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research oPPortunities corrosion science engineering  in and Office of the Undersecretary of Defense for Acquisition, Technology, and Logistics.2 In addition, the Office of the Secretary of Defense developed a corrosion strategy and, in 2005, began funding technology transition and implementation projects that had been set up by all branches of the services. It is becoming increasingly obvious to DOD with each year’s projects, that significant new technology is needed to meet the DOD goal of predicting and managing corrosion, in contrast to the current approach of simply finding corrosion and fixing it. While many corrosion inhibition processes have been discovered and imple- mented, there is often little understanding of why they work. This lack of under- standing prevents the advancement of these processes and research on alternatives. Accelerated corrosion tests in aggressive environments are used to assess corrosion resistance, but in many cases they do not correlate to real-world exposures because of a lack of fundamental understanding of the role of important parameters. Pre- dictive capabilities cannot be developed where corrosion processes or their rates are not understood. The corrosion processes of concern occur in the air, on land, and at sea; in organic and inorganic materials; and under a host of conditions with impacts that are measurable but not adequately understood. A basic understanding of materials and their degradation is necessary to all industries and is especially critical to the nation’s defense, transportation, nuclear, and medical industries. Some of the outstanding issues for fundamental research include the following: • What is the mechanism of pit initiation? • What are the next important processes in corrosion to better understand and model? • What is the true chemistry inside localized corrosion sites, and how does it affect corrosion processes? • Corrosion at the nanoscale: What is really of interest? • What is the nature of the bond between an organic molecule and an oxide or oxi-hydroxide-covered metal surface? • What are the new techniques available for corrosion research, and what capabilities can they bring? These and similar questions are the foundation of a potentially compelling fundamental research program. It is timely therefore for a study to identify the compelling opportunities in research to improve the basic understanding of mate- rials degradation and related sciences. Such a study could provide prioritized recommendations for fundamental research and development necessary to gain 2 For a copy of the relevant legislation (10 USC 2228) see http://www.corrdefense.org/ Key%20Documents/10%20U.S.C.%202228.pdf.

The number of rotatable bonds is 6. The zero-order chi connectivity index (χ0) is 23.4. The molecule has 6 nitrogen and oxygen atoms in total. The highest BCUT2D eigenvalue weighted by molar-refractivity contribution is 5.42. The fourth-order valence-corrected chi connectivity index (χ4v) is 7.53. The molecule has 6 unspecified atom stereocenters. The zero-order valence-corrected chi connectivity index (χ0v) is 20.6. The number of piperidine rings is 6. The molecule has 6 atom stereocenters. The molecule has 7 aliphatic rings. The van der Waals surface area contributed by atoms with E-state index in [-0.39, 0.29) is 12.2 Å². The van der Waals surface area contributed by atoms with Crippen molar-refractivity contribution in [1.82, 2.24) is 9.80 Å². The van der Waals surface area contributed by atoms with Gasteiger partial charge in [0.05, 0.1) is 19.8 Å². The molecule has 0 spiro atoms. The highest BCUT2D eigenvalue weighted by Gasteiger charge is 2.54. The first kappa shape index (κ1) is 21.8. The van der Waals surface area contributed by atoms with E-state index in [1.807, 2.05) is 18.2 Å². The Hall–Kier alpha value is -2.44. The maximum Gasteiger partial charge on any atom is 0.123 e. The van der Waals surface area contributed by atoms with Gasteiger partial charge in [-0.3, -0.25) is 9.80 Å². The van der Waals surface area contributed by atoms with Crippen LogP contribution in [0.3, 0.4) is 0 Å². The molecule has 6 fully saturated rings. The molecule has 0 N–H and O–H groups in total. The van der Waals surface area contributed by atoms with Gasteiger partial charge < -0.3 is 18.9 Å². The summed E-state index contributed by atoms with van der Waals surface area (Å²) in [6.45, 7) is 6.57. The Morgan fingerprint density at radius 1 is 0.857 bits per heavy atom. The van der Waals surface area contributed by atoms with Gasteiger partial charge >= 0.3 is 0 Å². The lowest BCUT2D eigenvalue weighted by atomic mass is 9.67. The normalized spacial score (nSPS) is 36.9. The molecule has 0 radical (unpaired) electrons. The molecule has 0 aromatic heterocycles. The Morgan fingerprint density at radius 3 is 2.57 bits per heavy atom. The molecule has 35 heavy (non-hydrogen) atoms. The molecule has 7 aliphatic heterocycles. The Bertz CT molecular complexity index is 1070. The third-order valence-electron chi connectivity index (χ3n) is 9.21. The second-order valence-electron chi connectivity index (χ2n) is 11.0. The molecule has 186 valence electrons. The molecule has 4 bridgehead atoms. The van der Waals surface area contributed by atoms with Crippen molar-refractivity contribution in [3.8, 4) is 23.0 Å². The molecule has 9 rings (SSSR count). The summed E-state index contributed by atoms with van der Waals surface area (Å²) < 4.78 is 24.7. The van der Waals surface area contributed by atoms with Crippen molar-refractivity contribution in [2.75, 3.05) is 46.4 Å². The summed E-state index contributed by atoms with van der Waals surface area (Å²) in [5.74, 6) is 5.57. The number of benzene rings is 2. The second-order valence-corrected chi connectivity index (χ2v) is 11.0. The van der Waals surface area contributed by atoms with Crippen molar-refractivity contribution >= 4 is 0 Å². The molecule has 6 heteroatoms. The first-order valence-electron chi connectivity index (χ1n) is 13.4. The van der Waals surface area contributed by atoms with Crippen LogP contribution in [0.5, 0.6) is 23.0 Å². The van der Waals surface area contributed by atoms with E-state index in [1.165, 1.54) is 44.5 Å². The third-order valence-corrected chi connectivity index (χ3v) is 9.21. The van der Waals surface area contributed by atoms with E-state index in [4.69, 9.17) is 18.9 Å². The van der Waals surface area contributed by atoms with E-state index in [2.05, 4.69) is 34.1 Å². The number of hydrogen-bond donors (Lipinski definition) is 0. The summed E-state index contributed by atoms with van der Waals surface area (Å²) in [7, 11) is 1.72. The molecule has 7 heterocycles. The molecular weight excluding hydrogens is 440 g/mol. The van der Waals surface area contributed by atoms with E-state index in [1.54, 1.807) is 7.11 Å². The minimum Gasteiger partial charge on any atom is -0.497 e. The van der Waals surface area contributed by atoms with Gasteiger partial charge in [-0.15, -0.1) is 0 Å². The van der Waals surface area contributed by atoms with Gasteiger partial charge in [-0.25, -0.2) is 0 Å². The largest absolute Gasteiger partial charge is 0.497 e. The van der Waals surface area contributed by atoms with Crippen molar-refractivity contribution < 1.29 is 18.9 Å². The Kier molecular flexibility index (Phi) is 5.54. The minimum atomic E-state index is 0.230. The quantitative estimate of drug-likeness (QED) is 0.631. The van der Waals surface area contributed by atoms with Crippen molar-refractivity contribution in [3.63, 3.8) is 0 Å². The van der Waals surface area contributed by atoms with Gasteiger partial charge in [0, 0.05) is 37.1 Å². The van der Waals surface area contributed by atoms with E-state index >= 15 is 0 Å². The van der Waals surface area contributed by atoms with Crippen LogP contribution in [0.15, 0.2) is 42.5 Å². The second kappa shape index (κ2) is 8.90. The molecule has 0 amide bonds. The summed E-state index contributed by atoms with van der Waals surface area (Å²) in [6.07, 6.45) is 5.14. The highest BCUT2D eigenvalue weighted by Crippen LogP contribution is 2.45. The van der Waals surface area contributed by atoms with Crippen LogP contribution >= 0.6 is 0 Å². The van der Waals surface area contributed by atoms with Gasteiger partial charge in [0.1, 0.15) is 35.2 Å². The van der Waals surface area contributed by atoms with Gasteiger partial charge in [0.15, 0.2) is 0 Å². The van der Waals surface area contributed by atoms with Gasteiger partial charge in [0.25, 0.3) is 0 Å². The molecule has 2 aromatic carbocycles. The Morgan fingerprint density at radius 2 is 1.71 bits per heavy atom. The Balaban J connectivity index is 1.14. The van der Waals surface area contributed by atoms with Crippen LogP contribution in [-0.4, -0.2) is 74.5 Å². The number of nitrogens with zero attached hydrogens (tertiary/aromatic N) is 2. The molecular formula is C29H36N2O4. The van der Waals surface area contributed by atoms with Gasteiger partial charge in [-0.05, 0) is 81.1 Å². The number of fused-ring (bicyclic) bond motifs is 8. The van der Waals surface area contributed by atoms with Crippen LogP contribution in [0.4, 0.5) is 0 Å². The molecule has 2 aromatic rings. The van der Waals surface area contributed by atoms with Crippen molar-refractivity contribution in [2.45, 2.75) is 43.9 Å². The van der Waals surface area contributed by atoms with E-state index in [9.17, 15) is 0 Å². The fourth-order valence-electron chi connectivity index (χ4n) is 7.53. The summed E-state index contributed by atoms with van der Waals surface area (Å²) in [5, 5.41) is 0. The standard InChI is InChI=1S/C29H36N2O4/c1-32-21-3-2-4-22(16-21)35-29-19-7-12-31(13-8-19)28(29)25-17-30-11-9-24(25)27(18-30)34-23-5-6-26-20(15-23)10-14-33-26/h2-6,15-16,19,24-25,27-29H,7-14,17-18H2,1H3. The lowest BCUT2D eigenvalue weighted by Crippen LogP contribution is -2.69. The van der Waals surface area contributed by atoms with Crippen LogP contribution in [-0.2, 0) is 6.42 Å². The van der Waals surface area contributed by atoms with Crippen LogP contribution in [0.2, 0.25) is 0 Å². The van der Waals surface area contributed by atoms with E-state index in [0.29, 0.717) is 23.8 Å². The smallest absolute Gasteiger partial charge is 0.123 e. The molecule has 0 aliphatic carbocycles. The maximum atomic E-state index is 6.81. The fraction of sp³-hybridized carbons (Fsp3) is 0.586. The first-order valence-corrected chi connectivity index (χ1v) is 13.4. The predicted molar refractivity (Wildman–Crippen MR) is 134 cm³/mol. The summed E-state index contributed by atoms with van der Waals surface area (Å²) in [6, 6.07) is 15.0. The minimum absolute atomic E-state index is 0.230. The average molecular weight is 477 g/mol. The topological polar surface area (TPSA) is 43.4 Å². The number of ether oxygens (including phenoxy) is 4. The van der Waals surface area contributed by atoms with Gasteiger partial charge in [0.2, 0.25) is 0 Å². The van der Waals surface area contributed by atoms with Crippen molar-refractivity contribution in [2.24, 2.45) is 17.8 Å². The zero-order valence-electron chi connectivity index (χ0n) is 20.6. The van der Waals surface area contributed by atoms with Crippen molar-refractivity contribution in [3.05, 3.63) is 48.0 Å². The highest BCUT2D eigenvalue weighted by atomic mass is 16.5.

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aPPendix a  the critical understanding of materials degradation and mitigating technologies essential to the national interest. STATEMENT OF TASk The National Research Council will convene a committee to: • Identify opportunities and advance scientific and engineering understand- ing of the mechanisms of corrosion processes, environmental materials degrada- tion, and their mitigation. • Identify and prioritize a set of research grand challenges to fill identified scientific and engineering gaps, as well as emerging issues. • Make recommendations on a national strategy in fundamental corrosion research with the goal of gaining critical understanding of (1) environmental materials degradation and (2) mitigating technologies. The strategy should also include recommendations on how to maximize the dissemination of the outcomes of corrosion research to maximize their incorporation into corrosion mitigation.